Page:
As embarrassing as it is, I'm going to share it here. Of all the things I could have written to her about, I chose this horrible story--haha! (I'll type it out below the picture so you can read it more easily)


"Hi Aunt Jo!
Guess what?! We have a Stubby now too! I have a ball that I can put the gerbils in. I was taking the black gerbil out of it and into the cage when the kitten jumped in the cage. He grabbed the brown one's tail and lifted it into his mouth. I pulled the gerbil out but his tail came off. So we changed his name to Stubby.

My mom got a job at Mazda. She helps to build cars.

Jeanie is really excited about her shower and wedding. Are you coming? She really wants you to. 

I can't really think of anything else to say.

Miss you,

Katie

P.S. Our gerbils had another litter (6) of babies. (They were fine)"

Isn't that hilarious? Apparently, I didn't know the date or bother to check when I was writing the letter, because I left it partially blank.

I remember one time when Aunt Jo took me to a little shop that sold ceramic figurines and you could buy them and then paint them yourself. I picked out this bear and painted it back at the cabin. I think I was probably about 10 in this picture, so I must have written that letter shortly after this visit up north.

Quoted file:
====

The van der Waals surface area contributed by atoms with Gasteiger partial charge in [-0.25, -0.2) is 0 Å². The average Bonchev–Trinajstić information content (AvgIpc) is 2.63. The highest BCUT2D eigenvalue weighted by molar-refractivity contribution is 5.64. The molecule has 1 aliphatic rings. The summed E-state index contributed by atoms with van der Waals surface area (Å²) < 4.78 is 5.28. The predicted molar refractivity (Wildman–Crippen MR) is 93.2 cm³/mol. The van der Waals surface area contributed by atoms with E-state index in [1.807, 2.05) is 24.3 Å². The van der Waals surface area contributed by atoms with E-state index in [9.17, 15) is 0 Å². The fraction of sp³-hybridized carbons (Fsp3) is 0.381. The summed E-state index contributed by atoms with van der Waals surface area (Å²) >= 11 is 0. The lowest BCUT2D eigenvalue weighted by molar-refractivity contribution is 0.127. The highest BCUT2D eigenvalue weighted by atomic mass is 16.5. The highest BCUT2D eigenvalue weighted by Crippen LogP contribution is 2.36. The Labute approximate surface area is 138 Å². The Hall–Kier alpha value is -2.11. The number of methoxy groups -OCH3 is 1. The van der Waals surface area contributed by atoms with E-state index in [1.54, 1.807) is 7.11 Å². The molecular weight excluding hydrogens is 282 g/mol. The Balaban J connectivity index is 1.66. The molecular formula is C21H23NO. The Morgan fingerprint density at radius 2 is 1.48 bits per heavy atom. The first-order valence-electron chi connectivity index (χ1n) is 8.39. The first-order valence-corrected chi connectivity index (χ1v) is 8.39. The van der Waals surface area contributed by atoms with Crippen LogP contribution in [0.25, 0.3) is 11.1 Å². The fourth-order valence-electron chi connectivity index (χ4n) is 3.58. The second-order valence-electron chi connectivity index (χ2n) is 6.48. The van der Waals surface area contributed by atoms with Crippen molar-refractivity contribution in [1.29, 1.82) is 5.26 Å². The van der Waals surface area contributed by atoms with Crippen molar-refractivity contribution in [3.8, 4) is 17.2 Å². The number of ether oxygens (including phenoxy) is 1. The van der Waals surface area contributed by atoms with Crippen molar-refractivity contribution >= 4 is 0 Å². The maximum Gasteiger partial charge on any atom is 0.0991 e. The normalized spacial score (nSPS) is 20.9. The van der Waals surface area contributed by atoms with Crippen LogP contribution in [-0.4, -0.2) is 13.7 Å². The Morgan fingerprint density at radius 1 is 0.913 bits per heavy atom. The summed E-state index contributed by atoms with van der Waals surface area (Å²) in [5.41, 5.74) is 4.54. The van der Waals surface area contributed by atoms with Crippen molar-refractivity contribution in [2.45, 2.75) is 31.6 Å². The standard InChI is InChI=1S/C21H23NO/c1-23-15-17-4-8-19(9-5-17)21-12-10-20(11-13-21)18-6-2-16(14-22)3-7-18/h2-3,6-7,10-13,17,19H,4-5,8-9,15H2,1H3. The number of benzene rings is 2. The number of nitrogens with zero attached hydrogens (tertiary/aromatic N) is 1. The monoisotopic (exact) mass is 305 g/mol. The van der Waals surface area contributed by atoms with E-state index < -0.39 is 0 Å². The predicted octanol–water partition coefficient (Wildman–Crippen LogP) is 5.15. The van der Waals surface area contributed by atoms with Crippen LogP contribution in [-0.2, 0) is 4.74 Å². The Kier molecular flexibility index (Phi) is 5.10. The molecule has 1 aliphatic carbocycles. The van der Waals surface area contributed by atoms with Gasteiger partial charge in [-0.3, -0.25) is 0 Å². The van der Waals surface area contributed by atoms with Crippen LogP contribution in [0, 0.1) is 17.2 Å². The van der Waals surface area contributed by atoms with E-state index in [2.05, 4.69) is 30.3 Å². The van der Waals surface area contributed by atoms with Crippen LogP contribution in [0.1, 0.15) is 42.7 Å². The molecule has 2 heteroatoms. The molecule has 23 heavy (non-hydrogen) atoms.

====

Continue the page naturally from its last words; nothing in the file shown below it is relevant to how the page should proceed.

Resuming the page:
As I got into my teens, I saw Aunt Jo less frequently--typically just once a year at our family Christmas party. My grandma would host a Christmas party with all the kids, grandkids, and great grandkids--I always looked forward to it because I'd get to see my aunts, uncles, and (so many) cousins. (My mom was one of six kids, and she and her siblings each had 3+ kids.)

Jerry loved seeing my Aunt Jo because he said that she (as well my Aunt Mickey) would give the BEST hugs--"real" hugs, where you are genuinely squeezing someone, and not just the token "hello, good to see you" hugs. (Jerry is a hugger, and loves genuine hugs)

Aunt Jo demonstrating how to wear your mask! ;)

After my grandma died, I saw my extended family less and less frequently. When I saw my Aunt Jo a few years ago, I was stunned--she looked so small and frail since the last time I'd seen her. I was afraid I would break her if I hugged her too hard. And even though I expected it, it was sad that I had to explain who I was (while trying not to make her feel bad for not remembering me).

A few weeks ago, my mom told me that Aunt Jo wasn't doing well. Her health seemed to decline very quickly, and then her family made the decision to put her into hospice care. I went with my mom and dad to the group home where Aunt Jo was a patient--it was very nice and not at all a "hospital-like" setting--and I knew it would be the last time I saw her.